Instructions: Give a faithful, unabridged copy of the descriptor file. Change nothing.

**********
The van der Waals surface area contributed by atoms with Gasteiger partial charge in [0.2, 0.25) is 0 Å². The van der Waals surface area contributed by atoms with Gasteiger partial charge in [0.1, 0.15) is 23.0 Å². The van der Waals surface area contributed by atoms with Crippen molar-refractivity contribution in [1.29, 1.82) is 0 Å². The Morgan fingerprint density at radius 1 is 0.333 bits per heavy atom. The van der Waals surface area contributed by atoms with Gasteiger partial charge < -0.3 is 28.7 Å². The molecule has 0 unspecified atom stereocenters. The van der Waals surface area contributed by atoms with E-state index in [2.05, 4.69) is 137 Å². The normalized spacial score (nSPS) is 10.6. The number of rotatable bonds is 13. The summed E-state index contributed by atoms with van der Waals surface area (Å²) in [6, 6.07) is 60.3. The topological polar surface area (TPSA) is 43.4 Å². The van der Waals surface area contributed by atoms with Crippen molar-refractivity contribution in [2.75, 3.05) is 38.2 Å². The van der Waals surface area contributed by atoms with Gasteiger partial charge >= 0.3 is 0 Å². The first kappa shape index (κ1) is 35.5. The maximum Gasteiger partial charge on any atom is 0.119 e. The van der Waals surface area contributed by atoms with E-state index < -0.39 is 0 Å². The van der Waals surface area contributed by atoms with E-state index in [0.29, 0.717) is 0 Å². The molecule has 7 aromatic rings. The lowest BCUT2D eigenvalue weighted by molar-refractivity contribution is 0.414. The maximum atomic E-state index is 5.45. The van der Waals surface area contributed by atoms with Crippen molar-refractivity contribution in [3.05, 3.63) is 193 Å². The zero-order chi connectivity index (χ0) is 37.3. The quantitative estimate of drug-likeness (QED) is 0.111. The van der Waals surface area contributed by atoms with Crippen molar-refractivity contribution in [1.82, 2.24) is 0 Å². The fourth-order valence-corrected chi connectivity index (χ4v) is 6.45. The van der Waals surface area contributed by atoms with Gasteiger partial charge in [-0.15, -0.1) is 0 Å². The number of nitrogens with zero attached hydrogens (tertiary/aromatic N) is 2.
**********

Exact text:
The van der Waals surface area contributed by atoms with Gasteiger partial charge in [0.2, 0.25) is 0 Å². The van der Waals surface area contributed by atoms with Gasteiger partial charge in [0.1, 0.15) is 23.0 Å². The van der Waals surface area contributed by atoms with Crippen molar-refractivity contribution in [1.29, 1.82) is 0 Å². The Morgan fingerprint density at radius 1 is 0.333 bits per heavy atom. The van der Waals surface area contributed by atoms with Gasteiger partial charge < -0.3 is 28.7 Å². The molecule has 0 unspecified atom stereocenters. The van der Waals surface area contributed by atoms with E-state index in [2.05, 4.69) is 137 Å². The normalized spacial score (nSPS) is 10.6. The number of rotatable bonds is 13. The summed E-state index contributed by atoms with van der Waals surface area (Å²) in [6, 6.07) is 60.3. The topological polar surface area (TPSA) is 43.4 Å². The van der Waals surface area contributed by atoms with Crippen molar-refractivity contribution in [2.75, 3.05) is 38.2 Å². The van der Waals surface area contributed by atoms with Gasteiger partial charge >= 0.3 is 0 Å². The first kappa shape index (κ1) is 35.5. The maximum Gasteiger partial charge on any atom is 0.119 e. The van der Waals surface area contributed by atoms with E-state index < -0.39 is 0 Å². The van der Waals surface area contributed by atoms with E-state index in [0.29, 0.717) is 0 Å². The molecule has 7 aromatic rings. The lowest BCUT2D eigenvalue weighted by molar-refractivity contribution is 0.414. The maximum atomic E-state index is 5.45. The van der Waals surface area contributed by atoms with Crippen molar-refractivity contribution in [3.05, 3.63) is 193 Å². The zero-order chi connectivity index (χ0) is 37.3. The quantitative estimate of drug-likeness (QED) is 0.111. The van der Waals surface area contributed by atoms with Crippen molar-refractivity contribution in [1.82, 2.24) is 0 Å². The fourth-order valence-corrected chi connectivity index (χ4v) is 6.45. The van der Waals surface area contributed by atoms with Gasteiger partial charge in [-0.15, -0.1) is 0 Å². The number of nitrogens with zero attached hydrogens (tertiary/aromatic N) is 2.